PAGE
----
Busch, the 2004 NASCAR Cup Series champion, will try to become just the fourth driver to compete in the Indianapolis 500 and the Coca-Cola 600 on the same day. The green flag for Sunday's 500-mile race at Indianapolis Motor Speedway is scheduled to wave at 12:12 p.m. ET, and the start of the 600-mile event at Charlotte Motor Speedway is set to begin at approximately 6:15 p.m. ET.
There is no rain in the forecast for the Indianapolis and Charlotte areas on Sunday.
On Thursday night, Busch qualified 28th for the Coca-Cola 600. He then headed to Indianapolis to participate in Friday's final practice for the Indy 500 (Carb Day). Busch will return to Charlotte later in the day for Saturday's Sprint Cup practice sessions and then fly back to Indy. He will start 12th in the Indy 500, driving the No. 26 car for Andretti Autosport.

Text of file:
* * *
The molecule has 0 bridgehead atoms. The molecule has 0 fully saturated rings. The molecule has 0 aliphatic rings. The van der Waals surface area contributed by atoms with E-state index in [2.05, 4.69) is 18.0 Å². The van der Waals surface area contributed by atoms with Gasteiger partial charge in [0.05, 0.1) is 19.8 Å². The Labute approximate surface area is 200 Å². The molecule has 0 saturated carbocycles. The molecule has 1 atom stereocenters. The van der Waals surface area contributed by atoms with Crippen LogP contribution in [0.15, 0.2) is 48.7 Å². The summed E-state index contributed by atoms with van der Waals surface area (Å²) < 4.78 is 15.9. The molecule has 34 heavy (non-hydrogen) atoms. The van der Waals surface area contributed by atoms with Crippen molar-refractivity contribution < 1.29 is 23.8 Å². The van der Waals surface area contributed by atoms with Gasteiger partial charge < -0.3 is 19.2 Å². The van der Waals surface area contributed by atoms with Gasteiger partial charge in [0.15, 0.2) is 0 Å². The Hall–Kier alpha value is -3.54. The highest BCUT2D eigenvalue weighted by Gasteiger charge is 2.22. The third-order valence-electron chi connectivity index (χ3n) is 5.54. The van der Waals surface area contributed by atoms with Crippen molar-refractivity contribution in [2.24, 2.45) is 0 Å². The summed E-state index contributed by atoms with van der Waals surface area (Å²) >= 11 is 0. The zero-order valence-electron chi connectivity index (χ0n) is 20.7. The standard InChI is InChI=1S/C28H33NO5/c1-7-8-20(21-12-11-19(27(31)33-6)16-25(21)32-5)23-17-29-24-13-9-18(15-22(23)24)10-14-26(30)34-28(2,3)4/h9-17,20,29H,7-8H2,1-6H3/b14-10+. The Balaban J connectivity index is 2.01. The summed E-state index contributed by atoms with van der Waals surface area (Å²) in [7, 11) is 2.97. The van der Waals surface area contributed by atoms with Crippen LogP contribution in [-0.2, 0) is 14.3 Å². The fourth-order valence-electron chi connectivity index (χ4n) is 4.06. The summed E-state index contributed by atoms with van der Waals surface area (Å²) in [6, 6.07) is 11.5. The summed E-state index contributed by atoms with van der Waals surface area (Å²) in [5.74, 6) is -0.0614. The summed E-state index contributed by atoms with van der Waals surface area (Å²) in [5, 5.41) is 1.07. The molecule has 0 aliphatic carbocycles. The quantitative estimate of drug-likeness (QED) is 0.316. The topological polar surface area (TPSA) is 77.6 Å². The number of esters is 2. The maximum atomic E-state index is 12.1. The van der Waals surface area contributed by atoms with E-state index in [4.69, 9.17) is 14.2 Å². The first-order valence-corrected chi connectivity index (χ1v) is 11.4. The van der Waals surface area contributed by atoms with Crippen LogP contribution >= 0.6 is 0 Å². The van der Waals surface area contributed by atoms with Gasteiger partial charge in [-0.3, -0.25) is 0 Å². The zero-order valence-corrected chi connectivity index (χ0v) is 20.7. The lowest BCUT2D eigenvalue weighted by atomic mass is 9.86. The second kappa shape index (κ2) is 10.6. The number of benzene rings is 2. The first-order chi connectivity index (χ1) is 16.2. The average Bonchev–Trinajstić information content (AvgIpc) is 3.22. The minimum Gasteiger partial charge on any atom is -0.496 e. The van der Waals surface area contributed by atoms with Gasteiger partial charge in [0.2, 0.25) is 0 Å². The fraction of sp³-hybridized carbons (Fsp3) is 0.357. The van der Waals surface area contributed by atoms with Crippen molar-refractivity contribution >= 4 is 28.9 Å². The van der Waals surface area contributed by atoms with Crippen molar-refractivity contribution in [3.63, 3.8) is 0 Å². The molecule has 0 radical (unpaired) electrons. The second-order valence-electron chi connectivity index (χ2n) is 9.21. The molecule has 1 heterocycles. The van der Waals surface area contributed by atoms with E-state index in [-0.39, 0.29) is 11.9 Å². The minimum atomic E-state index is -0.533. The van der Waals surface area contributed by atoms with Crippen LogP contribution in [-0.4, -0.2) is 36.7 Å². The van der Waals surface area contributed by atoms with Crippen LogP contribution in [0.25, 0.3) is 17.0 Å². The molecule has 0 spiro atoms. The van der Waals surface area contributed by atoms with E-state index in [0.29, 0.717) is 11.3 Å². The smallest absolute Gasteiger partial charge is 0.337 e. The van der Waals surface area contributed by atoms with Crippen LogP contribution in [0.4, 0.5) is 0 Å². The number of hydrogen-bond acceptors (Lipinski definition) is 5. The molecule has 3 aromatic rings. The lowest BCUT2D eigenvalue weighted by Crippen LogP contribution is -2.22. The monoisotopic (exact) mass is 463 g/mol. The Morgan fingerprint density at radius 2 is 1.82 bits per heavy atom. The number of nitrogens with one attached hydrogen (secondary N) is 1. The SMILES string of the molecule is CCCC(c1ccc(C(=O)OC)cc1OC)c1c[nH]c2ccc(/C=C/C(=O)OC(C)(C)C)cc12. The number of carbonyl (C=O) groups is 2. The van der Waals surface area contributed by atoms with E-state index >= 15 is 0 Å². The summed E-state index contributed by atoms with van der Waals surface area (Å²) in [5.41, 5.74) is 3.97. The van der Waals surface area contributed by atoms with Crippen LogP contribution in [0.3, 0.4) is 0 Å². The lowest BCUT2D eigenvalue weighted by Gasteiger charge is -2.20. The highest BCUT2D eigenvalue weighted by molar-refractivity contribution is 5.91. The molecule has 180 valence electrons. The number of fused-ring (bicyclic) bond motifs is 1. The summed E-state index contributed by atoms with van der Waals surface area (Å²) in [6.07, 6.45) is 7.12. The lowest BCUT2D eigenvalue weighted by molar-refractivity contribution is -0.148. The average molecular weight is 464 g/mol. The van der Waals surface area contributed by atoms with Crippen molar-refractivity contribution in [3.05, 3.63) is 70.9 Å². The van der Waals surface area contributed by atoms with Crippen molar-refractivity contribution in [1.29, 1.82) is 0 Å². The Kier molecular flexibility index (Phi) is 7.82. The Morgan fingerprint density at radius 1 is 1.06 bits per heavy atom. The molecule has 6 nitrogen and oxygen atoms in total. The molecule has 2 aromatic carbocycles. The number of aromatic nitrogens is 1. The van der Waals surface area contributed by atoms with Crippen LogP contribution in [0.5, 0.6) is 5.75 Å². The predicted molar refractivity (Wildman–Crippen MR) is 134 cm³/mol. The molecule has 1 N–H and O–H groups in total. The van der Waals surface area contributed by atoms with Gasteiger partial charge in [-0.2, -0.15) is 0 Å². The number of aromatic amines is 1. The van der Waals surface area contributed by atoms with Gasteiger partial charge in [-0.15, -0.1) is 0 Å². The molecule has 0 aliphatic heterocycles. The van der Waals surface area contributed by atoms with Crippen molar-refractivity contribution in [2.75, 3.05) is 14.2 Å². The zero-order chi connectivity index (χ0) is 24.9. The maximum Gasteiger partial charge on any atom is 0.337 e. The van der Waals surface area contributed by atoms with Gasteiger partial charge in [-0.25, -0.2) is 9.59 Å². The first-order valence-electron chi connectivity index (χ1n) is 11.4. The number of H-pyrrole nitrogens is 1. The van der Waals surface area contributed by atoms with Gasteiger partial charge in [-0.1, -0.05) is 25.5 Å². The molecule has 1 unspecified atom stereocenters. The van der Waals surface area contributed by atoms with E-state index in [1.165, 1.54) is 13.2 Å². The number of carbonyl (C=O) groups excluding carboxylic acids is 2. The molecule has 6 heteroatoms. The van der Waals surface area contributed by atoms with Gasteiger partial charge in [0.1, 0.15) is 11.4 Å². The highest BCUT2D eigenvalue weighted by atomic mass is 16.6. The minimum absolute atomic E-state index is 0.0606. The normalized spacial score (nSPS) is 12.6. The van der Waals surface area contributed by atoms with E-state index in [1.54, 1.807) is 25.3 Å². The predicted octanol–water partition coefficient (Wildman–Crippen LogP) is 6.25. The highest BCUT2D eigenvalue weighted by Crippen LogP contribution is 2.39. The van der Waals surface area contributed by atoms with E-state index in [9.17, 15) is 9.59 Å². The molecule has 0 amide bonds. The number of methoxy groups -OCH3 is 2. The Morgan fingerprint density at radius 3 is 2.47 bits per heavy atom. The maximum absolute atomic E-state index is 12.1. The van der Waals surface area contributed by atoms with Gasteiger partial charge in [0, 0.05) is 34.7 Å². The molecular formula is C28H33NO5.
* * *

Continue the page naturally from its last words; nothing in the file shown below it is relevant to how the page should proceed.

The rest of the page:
"I'm doing this for a lot of different reasons," Busch said. "I think motorsports can use the shot in the arm, to go you know what, this is a guy who has never been in an Indy car - we want to watch that race, then we want to follow him to Charlotte to see what he can do down there running that full 600 miles."
John Andretti, Tony Stewart and Robby Gordon have done the Indy/Charlotte double on the same day in the past. Andretti was the first driver to accomplish the feat in 1994.
Stewart, who is Busch's teammate and co-owner of Stewart-Haas Racing, has done the double twice -- 1999 and 2001. He is the only driver who has completed all 1,100 miles of racing, finishing sixth in the Indy 500 and third in the Coca- Cola 600 in '01.
Gordon attempted the double five times -- 1997, 2000, '02, '03 and '04. When he competed in the Indy 500 ten years ago, the race was stopped after 27 laps due to rain. The lengthy rain delay forced Gordon to miss the rest of the event, as he traveled to Charlotte in time for the start of the race there. Jaques Lazier relieved Gordon at Indy.
Last year, Busch had thoughts of racing in the Indy 500. He passed the rookie orientation for the race, putting into motion the possibility of doing the double, but he eventually chose not to enter it.